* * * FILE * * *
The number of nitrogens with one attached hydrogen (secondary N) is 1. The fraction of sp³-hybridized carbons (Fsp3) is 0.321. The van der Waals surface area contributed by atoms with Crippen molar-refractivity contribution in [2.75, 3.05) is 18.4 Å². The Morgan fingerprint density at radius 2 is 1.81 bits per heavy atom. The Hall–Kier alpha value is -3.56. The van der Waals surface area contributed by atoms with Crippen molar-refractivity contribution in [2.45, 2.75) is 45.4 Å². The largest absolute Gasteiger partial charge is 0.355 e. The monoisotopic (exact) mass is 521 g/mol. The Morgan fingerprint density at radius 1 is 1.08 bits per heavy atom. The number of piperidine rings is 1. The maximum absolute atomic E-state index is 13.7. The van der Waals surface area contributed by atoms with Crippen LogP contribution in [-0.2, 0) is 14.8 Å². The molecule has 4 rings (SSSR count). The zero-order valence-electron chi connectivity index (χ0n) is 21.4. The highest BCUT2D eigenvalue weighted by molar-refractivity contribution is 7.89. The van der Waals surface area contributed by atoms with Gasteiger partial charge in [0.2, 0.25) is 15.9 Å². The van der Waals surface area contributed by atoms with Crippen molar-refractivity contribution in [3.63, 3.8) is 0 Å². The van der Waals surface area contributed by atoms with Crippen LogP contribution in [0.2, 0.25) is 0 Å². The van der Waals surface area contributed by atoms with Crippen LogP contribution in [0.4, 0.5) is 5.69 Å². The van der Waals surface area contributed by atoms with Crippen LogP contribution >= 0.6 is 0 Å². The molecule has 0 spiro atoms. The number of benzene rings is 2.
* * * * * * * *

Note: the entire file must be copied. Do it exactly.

The number of nitrogens with one attached hydrogen (secondary N) is 1. The fraction of sp³-hybridized carbons (Fsp3) is 0.321. The van der Waals surface area contributed by atoms with Crippen molar-refractivity contribution in [2.75, 3.05) is 18.4 Å². The Morgan fingerprint density at radius 2 is 1.81 bits per heavy atom. The Hall–Kier alpha value is -3.56. The van der Waals surface area contributed by atoms with Crippen molar-refractivity contribution in [2.45, 2.75) is 45.4 Å². The largest absolute Gasteiger partial charge is 0.355 e. The monoisotopic (exact) mass is 521 g/mol. The Morgan fingerprint density at radius 1 is 1.08 bits per heavy atom. The number of piperidine rings is 1. The maximum absolute atomic E-state index is 13.7. The van der Waals surface area contributed by atoms with Crippen LogP contribution in [-0.2, 0) is 14.8 Å². The molecule has 4 rings (SSSR count). The zero-order valence-electron chi connectivity index (χ0n) is 21.4. The highest BCUT2D eigenvalue weighted by molar-refractivity contribution is 7.89. The van der Waals surface area contributed by atoms with Gasteiger partial charge in [0.2, 0.25) is 15.9 Å². The van der Waals surface area contributed by atoms with Crippen molar-refractivity contribution in [3.63, 3.8) is 0 Å². The van der Waals surface area contributed by atoms with Crippen LogP contribution in [0.2, 0.25) is 0 Å². The van der Waals surface area contributed by atoms with Crippen LogP contribution in [0.4, 0.5) is 5.69 Å². The van der Waals surface area contributed by atoms with Crippen LogP contribution >= 0.6 is 0 Å². The molecule has 0 spiro atoms. The number of benzene rings is 2.